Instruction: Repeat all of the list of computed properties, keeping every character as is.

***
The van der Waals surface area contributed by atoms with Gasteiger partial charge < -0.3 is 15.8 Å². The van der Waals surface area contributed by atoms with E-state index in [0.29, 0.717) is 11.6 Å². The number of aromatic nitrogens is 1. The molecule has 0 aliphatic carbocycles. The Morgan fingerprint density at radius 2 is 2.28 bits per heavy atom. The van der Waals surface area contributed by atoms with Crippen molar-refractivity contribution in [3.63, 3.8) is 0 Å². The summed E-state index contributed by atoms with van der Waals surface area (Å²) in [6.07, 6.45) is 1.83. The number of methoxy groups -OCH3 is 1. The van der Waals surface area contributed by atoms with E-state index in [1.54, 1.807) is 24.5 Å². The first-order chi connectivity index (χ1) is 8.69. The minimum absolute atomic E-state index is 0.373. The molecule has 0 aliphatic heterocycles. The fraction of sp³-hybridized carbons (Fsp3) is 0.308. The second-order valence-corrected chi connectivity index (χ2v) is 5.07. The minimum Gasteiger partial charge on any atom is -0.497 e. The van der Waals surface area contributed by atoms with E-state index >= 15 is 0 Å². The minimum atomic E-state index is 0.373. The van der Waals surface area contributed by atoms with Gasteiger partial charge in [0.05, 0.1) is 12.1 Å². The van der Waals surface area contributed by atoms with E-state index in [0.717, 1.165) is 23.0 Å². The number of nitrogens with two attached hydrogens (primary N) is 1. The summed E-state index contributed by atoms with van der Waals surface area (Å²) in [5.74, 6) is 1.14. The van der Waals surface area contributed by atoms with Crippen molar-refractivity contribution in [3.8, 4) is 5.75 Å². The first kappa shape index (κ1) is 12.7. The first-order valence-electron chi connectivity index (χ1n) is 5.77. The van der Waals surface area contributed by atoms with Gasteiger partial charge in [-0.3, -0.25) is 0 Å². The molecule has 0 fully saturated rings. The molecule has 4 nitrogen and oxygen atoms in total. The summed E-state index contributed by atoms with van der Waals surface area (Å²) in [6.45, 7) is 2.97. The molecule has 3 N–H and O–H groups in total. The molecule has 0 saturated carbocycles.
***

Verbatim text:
The van der Waals surface area contributed by atoms with Gasteiger partial charge < -0.3 is 15.8 Å². The van der Waals surface area contributed by atoms with E-state index in [0.29, 0.717) is 11.6 Å². The number of aromatic nitrogens is 1. The molecule has 0 aliphatic carbocycles. The Morgan fingerprint density at radius 2 is 2.28 bits per heavy atom. The van der Waals surface area contributed by atoms with Crippen molar-refractivity contribution in [3.63, 3.8) is 0 Å². The summed E-state index contributed by atoms with van der Waals surface area (Å²) in [6.07, 6.45) is 1.83. The number of methoxy groups -OCH3 is 1. The van der Waals surface area contributed by atoms with E-state index in [1.54, 1.807) is 24.5 Å². The first-order chi connectivity index (χ1) is 8.69. The minimum absolute atomic E-state index is 0.373. The molecule has 0 aliphatic heterocycles. The fraction of sp³-hybridized carbons (Fsp3) is 0.308. The second-order valence-corrected chi connectivity index (χ2v) is 5.07. The minimum Gasteiger partial charge on any atom is -0.497 e. The van der Waals surface area contributed by atoms with E-state index >= 15 is 0 Å². The minimum atomic E-state index is 0.373. The van der Waals surface area contributed by atoms with Gasteiger partial charge in [0.05, 0.1) is 12.1 Å². The van der Waals surface area contributed by atoms with E-state index in [0.717, 1.165) is 23.0 Å². The number of nitrogens with two attached hydrogens (primary N) is 1. The summed E-state index contributed by atoms with van der Waals surface area (Å²) in [5.74, 6) is 1.14. The van der Waals surface area contributed by atoms with Crippen molar-refractivity contribution in [3.8, 4) is 5.75 Å². The first kappa shape index (κ1) is 12.7. The first-order valence-electron chi connectivity index (χ1n) is 5.77. The van der Waals surface area contributed by atoms with Gasteiger partial charge in [-0.3, -0.25) is 0 Å². The molecule has 0 fully saturated rings. The molecule has 4 nitrogen and oxygen atoms in total. The summed E-state index contributed by atoms with van der Waals surface area (Å²) in [6.45, 7) is 2.97. The molecule has 3 N–H and O–H groups in total. The molecule has 0 saturated carbocycles.